Best Tech Advice: Replace Pads AND Rotors

Best Tech Advice: Replace Pads AND Rotors

Replace the rotors AND the pads during the same service. Sponsored by The Group Training Academy.

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When you replace the brakes on your customers’ vehicles, you can explain how important it is to fix both sides at the same time. But even if the rotors appear to be okay, did you know it’s in everyone’s interest to replace the rotors AND the pads during the same service?

The fact is, brake pads and rotors work together to maximize braking performance. When fresh pads are installed and the burnish or break-in procedure is completed, a very thin layer of friction material from the pads is imprinted onto the face of the rotor. This continues to happen during normal driving. If you simply “pad slap,” or put new pads on old rotors, the surface is worn out and a strong transfer layer cannot be created.

New pads almost always require a fresh rotor surface so the pads can deposit a thin layer of friction material to increase braking performance. If old deposits of the previous material are on the rotor, it can contaminate the new pad and lead to performance and noise issues.

All brake pads use two different types of friction to stop vehicles – Abrasive and Adherent friction. 

Abrasive friction is pretty simple; it works similar to sandpaper. The brake pads press against the rotors and cause friction to help slow the vehicle.

Adherent friction is more complex, but can be visualized with a piece of duct tape. If you stick tape to a wall, it will probably stick just fine, but it will peel off relatively easily. But if you stick the adhesive to itself, you’ll have a much more aggressive bond.

With adherent friction, the pad is adhering to the thin layer of pad material on the rotor. The making and breaking of those many small bonds causes adhesive friction and helps slow the vehicle.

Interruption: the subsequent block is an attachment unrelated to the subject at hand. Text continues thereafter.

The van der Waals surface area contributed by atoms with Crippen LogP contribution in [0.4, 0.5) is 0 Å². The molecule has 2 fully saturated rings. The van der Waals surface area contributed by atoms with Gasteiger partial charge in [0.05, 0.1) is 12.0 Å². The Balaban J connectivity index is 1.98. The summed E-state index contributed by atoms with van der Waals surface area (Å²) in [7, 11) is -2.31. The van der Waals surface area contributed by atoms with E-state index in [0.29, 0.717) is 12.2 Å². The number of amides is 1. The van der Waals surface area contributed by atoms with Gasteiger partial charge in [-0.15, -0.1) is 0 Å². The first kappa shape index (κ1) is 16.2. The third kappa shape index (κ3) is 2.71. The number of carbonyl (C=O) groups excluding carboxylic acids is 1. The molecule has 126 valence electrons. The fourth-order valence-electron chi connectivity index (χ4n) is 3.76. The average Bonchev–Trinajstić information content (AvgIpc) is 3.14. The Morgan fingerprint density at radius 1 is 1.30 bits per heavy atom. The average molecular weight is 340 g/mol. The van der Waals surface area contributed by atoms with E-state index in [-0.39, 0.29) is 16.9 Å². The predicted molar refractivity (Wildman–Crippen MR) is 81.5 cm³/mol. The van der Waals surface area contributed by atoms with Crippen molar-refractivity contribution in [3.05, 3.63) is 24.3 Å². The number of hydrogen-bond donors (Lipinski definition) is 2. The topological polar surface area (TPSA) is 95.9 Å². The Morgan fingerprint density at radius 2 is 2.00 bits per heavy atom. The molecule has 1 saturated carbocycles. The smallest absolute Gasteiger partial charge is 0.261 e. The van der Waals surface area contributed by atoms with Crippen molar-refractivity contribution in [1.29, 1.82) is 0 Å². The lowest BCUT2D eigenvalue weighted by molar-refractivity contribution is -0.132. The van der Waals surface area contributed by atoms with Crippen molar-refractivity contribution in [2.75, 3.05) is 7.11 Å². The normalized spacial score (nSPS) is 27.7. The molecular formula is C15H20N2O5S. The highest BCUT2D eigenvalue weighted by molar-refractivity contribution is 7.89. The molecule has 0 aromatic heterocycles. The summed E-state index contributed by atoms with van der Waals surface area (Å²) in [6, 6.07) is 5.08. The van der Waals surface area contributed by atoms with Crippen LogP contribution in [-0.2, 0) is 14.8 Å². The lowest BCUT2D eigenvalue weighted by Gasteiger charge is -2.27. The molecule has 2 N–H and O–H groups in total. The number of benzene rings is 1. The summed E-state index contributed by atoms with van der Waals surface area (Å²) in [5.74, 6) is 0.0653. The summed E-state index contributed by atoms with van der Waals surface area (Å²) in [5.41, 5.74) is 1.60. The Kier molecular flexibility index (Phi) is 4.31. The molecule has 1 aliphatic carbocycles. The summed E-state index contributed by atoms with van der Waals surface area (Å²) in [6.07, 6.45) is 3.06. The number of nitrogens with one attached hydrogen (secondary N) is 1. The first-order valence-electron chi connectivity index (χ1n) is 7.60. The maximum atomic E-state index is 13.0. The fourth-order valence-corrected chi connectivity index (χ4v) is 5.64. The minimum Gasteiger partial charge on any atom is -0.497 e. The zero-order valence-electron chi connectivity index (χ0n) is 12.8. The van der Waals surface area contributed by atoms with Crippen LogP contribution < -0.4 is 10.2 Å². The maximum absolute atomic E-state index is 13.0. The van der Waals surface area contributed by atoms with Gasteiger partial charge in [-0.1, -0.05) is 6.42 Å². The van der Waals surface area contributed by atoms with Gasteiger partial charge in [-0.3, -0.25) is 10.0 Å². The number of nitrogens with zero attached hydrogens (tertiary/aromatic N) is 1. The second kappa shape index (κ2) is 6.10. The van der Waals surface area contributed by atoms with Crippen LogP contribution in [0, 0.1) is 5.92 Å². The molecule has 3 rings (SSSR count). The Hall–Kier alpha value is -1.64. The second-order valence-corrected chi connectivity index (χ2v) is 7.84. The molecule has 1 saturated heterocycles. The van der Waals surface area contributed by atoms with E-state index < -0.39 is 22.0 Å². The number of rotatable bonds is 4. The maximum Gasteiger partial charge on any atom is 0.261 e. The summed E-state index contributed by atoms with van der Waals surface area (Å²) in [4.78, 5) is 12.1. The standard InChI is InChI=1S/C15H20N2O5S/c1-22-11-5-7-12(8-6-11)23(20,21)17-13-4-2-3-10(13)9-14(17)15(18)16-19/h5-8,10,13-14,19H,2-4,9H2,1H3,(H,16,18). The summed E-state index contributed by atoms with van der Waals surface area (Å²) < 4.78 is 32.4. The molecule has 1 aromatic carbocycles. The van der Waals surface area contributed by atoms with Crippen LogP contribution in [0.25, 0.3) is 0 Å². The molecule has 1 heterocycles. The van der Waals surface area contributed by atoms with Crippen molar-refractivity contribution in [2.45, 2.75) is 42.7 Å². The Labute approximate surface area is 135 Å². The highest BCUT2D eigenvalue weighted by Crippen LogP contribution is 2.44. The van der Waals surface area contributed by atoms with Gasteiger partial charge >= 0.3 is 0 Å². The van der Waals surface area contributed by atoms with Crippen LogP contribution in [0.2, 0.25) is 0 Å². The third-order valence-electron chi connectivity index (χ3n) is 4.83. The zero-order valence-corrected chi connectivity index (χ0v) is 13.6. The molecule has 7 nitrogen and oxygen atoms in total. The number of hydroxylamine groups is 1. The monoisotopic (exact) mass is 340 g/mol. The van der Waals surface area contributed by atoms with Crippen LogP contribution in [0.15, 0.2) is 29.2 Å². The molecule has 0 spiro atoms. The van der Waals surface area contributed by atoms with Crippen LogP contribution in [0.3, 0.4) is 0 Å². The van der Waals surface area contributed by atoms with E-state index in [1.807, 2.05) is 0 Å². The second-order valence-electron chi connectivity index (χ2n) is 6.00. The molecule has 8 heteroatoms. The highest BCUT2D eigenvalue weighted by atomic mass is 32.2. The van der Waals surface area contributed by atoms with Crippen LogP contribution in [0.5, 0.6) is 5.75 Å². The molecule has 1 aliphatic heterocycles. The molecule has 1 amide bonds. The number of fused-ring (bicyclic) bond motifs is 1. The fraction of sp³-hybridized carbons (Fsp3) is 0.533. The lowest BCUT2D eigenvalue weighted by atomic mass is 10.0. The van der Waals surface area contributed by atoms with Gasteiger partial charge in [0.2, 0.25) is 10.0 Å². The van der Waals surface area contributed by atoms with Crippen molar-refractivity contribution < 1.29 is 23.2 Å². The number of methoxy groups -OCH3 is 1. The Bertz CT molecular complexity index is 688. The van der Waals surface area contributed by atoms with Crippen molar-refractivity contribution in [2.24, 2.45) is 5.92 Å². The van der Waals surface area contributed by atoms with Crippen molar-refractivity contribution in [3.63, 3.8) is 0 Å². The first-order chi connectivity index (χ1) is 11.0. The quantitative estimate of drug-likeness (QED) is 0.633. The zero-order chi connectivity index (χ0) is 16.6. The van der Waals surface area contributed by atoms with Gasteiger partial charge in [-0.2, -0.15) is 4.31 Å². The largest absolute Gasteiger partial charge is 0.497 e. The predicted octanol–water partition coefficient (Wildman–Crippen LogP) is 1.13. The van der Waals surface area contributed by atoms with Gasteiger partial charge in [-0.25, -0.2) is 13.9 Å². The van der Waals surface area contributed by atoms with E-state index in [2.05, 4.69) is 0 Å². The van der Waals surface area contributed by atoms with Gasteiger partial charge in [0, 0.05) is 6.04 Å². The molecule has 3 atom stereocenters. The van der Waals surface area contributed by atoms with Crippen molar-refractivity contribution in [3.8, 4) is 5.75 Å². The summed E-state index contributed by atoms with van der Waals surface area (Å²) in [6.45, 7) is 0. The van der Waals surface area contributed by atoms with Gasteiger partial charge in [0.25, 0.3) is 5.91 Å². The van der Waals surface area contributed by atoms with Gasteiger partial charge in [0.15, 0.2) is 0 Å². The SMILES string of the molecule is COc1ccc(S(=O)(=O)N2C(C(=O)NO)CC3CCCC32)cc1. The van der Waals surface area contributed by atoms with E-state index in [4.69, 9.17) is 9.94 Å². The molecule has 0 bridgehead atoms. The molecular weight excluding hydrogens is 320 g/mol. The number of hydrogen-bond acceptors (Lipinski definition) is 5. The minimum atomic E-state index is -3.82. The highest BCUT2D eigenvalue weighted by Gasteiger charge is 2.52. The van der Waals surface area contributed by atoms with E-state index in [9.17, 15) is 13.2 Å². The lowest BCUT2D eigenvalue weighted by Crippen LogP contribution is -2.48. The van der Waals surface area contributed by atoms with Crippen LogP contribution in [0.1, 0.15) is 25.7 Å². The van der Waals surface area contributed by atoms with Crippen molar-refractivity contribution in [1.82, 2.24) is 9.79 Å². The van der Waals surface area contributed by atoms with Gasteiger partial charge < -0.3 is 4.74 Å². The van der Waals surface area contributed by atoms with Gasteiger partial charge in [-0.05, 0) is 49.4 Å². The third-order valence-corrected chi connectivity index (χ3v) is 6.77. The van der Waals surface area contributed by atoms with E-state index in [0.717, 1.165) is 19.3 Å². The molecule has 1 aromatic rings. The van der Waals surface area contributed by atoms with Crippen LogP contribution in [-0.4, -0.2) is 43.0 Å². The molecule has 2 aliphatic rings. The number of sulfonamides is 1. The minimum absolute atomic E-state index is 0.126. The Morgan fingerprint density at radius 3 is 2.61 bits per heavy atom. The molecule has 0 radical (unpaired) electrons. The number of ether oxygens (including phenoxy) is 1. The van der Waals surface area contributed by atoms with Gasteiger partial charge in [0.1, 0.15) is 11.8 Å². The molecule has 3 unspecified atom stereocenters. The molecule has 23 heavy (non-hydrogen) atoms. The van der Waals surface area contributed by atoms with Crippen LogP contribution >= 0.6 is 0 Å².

Semi-Metallic pads tend to use more abrasive friction and less adherent friction, while ceramic pads tend to use more adherent friction and less abrasive friction. In all pads, though, both abrasive and adhesive friction are at work at all temperatures, but in general terms, abrasive friction occurs mainly when cold and adherent friction “wakes up” when the brakes are warm/hot.

Whichever friction formulation is right for your customer, be sure to install the pads correctly. We’ve heard of more than one professional who installed the brake pads backwards.

Here are some other tips for quality, come-back free brake jobs.

Remember, the brake system works harder than any other safety system on your customers’ vehicles. Each time they stop for a light or slow down in traffic, their brakes ensure that they can do so safely. Because of this alone, it is always a good idea to use new parts for all your brake service.

Caliper guide pins on floating calipers are often overlooked – clean them in solvent and apply new grease. It is under extreme heat and pressure so always use a caliper specific grease. And NEVER put a torn boot back on a car.

Remember a first-class brake repair comes down to quality components and quality procedures. For more tips, visit PowerStop.com

This video is sponsored by The Group Training Academy.

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